Melissa Conrad Stöppler, MD
Melissa Conrad Stöppler, MD, is a U.S. board-certified Anatomic Pathologist with subspecialty training in the fields of Experimental and Molecular Pathology. Dr. Stöppler's educational background includes a BA with Highest Distinction from the University of Virginia and an MD from the University of North Carolina. She completed residency training in Anatomic Pathology at Georgetown University followed by subspecialty fellowship training in molecular diagnostics and experimental pathology.
William C. Shiel Jr., MD, FACP, FACR
Dr. Shiel received a Bachelor of Science degree with honors from the University of Notre Dame. There he was involved in research in radiation biology and received the Huisking Scholarship. After graduating from St. Louis University School of Medicine, he completed his Internal Medicine residency and Rheumatology fellowship at the University of California, Irvine. He is board-certified in Internal Medicine and Rheumatology.
- Placenta previa facts
- What is placenta previa?
- What are the types of placenta previa?
- Who is at risk for placenta previa?
- What causes placenta previa?
- What are the symptoms of placenta previa?
- How is placenta previa diagnosed?
- What is the treatment for placenta previa?
- What are possible complications of placenta previa?
- Can placenta previa be prevented?
- What is the prognosis (outlook) for placenta previa?
- Find a local Obstetrician-Gynecologist in your town
Placenta previa facts
- Placenta previa is the attachment of the placenta to the wall of the uterus in a location that completely or partially covers the uterine outlet (opening of the cervix).
- Bleeding after the 20th week of gestation is the main symptom of placenta previa.
- An ultrasound examination is used to establish the diagnosis of placenta previa.
- Treatment of placenta previa involves bed rest and limitation of activity. Tocolytic medications, intravenous fluids, and blood transfusions may be required depending upon the severity of the condition.
- A Cesarean delivery is required for complete placenta previa.
- Other complications of pregnancy can be associated with placenta previa, but the majority of women deliver healthy babies.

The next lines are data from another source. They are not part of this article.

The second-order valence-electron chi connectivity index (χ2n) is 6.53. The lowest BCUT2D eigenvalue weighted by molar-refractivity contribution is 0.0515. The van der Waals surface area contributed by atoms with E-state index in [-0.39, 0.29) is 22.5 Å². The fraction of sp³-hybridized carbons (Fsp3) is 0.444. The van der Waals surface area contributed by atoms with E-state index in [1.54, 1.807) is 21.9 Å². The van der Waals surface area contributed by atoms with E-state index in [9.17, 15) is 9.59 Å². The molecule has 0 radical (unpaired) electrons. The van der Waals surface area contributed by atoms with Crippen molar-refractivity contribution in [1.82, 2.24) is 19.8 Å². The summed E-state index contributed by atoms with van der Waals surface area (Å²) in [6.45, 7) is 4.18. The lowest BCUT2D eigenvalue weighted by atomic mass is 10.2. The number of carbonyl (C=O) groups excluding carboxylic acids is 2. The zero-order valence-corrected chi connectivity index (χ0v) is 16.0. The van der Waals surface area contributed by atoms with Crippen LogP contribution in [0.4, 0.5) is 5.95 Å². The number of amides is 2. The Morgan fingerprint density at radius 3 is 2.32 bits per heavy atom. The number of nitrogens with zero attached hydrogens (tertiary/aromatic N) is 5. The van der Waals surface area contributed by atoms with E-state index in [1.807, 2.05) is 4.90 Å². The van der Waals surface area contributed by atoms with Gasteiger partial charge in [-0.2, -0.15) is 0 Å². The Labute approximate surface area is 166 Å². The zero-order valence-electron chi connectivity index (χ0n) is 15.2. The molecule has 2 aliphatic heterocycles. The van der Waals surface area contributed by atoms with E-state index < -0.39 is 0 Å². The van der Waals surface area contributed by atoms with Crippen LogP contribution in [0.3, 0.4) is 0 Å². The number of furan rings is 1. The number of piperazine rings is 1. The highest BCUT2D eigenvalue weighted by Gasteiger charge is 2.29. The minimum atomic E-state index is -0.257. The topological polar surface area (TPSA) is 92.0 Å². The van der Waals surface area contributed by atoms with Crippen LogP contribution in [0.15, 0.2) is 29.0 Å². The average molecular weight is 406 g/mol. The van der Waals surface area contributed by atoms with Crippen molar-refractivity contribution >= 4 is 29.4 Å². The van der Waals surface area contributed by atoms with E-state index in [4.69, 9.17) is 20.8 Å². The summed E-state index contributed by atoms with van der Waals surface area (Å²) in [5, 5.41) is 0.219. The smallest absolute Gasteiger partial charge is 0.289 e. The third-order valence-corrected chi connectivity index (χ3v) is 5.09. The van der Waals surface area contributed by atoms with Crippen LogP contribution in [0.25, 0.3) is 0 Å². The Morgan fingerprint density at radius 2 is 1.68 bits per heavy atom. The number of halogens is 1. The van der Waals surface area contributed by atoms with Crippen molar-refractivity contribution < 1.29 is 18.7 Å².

What is placenta previa?
Placenta previa is the most common cause of painless bleeding in the later stages of pregnancy (after the 20th week). The placenta is a temporary organ that joins the mother and fetus and transfers oxygen and nutrients from the mother to the fetus. The placenta is disk-shaped and at full term measures about seven inches in diameter. The placenta attaches to the wall of the uterus (womb). Placenta previa is a complication that results from the placenta implanting either near to, or overlying, the outlet of the uterus (the opening of the uterus, the cervix).
Because the placenta is rich in blood vessels, if it is implanted near the outlet of the uterus, bleeding can occur when the cervix dilates or stretches.
What are the types of placenta previa?
The types of placenta previa include:
- Complete placenta previa occurs when the placenta completely covers the opening from the womb to the cervix.
- Partial placenta previa occurs when the placenta partially covers the cervical opening
- Marginal placenta previa occurs when the placenta is located adjacent to, but not covering, the cervical opening.
The term low-lying placenta or low placenta has been used to refer both to placenta previa and marginal placenta previa. Sometimes, the terms anterior placenta previa and posterior placenta previa are used to further define the exact position of the placenta within the uterus as defined by ultrasound examinations.
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